Skandalopetra diving

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Skandalopetra diving dates from ancient Greece, when it was used by sponge fishermen, and has been re-discovered in recent years as a freediving discipline.[1] It was in this discipline that the first world record in freediving was registered, when the Greek sponge fisherman Stathis Chantzis dived to a depth of 83 m.[2] It consists of a variable ballast dive using a skandalopetra tied to a rope. A companion on a boat recovers the diver by pulling the rope up after the descent, and keeps a watch on the diver from the surface.

Origins

A skandalopetra dive known to contemporary divers is that of Stathis Chantzis, a Greek sponge fisherman who, on 14 July 1913, in the Karpathos port recovered the lost anchor of the Queen Margaret, a ship of the Italian Navy, at the depth of 83 m. That feat is considered the first depth record in apnea diving.[3]

The skandalopetra (or simply petra, "stone") is a stone, usually of marble or granite, weighing between 8 and 14 kg, with rounded corners and hydrodynamic shape.[4][5] It was the only tool used by divers, since the time of Alexander the Great.[4][5] The fishermen, naked, were secured to the stone with a thin cord. The skandalopetra itself was secured to the boat with the same rope. This link allowed fishermen to dive safely for centuries.[4][5]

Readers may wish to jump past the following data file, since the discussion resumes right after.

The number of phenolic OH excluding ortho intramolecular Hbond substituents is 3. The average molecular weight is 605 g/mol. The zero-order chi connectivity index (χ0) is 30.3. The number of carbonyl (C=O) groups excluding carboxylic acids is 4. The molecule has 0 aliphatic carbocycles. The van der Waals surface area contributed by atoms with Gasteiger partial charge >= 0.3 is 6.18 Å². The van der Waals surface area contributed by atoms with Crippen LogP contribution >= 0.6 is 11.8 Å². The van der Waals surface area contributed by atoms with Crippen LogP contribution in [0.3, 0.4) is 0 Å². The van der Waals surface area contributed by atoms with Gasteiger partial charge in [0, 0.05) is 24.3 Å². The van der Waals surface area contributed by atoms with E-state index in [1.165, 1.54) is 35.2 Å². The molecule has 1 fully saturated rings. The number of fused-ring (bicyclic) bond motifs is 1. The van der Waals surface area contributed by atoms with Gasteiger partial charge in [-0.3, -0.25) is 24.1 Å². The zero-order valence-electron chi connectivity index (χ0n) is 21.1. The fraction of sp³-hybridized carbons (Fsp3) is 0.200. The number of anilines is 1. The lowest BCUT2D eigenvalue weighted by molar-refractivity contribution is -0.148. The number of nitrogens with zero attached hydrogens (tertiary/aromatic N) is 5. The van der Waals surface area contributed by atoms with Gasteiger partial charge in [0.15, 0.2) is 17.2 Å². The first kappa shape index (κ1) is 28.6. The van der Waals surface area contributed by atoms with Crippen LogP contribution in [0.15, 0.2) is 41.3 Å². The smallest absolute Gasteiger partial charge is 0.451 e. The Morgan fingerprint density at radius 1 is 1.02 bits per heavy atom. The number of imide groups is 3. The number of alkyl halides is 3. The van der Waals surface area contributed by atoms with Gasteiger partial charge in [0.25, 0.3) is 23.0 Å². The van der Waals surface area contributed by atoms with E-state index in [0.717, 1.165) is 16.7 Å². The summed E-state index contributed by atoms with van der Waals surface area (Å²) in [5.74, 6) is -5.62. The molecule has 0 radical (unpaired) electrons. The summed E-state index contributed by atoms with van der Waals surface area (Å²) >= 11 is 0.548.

Competitive

In recent times skandalopetra diving has become a form of competitive sport diving in apnea.[4][5] It is a team sport - the only true team event in freediving.[6] Teams are formed by two athletes: one is the diver (Voutichtis) and the other does is the rope tender (Kolaouzeris).[7] In modern skandalopetra competition, divers are allowed the use of a noseclip, but other equipment such as a wetsuit, mask or fins is not allowed.[4][5]

In this discipline there is no waste of energy and activity is comparable to the descent in variable weight apnea diving.[4][5] The athlete prepares for the dive while on the boat, holding the stone, then dives, remaining motionless and as vertical as possible.[4][5] After reaching the maximum depth of the dive, the diver moves his feet onto the petra and is pulled to the surface by his companion. It is essential that the diver and assistant are co-ordinated, the latter should at all times know the depth of the diver, feel when they slow down to equalize, leaving the stone when it arrives at the bottom and finally when it is the right time to pull the diver back up.[4][5] During the descent the diver can handle the stone in different ways, serving as a drag brake, to steer, and as ballast.[4][5]

AIDA's No Limits discipline is in a sense a contemporary version of skandalopetra diving; instead of a rock the diver uses a weighted sled running down a shotline, and the line attendant is replaced by inflated lifting bags.[8]

See also

References

External links